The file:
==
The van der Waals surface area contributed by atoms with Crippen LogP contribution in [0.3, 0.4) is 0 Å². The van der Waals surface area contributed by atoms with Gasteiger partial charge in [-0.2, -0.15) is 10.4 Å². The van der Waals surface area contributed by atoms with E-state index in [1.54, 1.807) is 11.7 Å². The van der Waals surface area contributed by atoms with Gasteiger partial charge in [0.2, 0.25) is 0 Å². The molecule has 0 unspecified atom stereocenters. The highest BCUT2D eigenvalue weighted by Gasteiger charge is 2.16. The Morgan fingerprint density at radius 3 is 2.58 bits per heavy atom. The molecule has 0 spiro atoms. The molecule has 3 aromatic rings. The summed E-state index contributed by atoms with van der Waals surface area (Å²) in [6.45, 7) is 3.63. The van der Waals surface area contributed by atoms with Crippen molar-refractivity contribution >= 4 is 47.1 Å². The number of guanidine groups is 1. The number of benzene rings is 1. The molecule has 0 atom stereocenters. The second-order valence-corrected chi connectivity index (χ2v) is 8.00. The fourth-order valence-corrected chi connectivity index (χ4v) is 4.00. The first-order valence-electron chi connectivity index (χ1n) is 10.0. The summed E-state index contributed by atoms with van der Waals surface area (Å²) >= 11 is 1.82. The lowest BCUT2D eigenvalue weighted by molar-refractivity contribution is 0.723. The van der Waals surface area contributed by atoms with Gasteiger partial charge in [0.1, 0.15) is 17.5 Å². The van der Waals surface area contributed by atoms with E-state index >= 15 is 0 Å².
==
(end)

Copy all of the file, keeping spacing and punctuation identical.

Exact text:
The van der Waals surface area contributed by atoms with Crippen LogP contribution in [0.3, 0.4) is 0 Å². The van der Waals surface area contributed by atoms with Gasteiger partial charge in [-0.2, -0.15) is 10.4 Å². The van der Waals surface area contributed by atoms with E-state index in [1.54, 1.807) is 11.7 Å². The van der Waals surface area contributed by atoms with Gasteiger partial charge in [0.2, 0.25) is 0 Å². The molecule has 0 unspecified atom stereocenters. The highest BCUT2D eigenvalue weighted by Gasteiger charge is 2.16. The Morgan fingerprint density at radius 3 is 2.58 bits per heavy atom. The molecule has 0 spiro atoms. The molecule has 3 aromatic rings. The summed E-state index contributed by atoms with van der Waals surface area (Å²) in [6.45, 7) is 3.63. The van der Waals surface area contributed by atoms with Crippen molar-refractivity contribution >= 4 is 47.1 Å². The number of guanidine groups is 1. The number of benzene rings is 1. The molecule has 0 atom stereocenters. The second-order valence-corrected chi connectivity index (χ2v) is 8.00. The fourth-order valence-corrected chi connectivity index (χ4v) is 4.00. The first-order valence-electron chi connectivity index (χ1n) is 10.0. The summed E-state index contributed by atoms with van der Waals surface area (Å²) >= 11 is 1.82. The lowest BCUT2D eigenvalue weighted by molar-refractivity contribution is 0.723. The van der Waals surface area contributed by atoms with Gasteiger partial charge in [0.1, 0.15) is 17.5 Å². The van der Waals surface area contributed by atoms with E-state index >= 15 is 0 Å².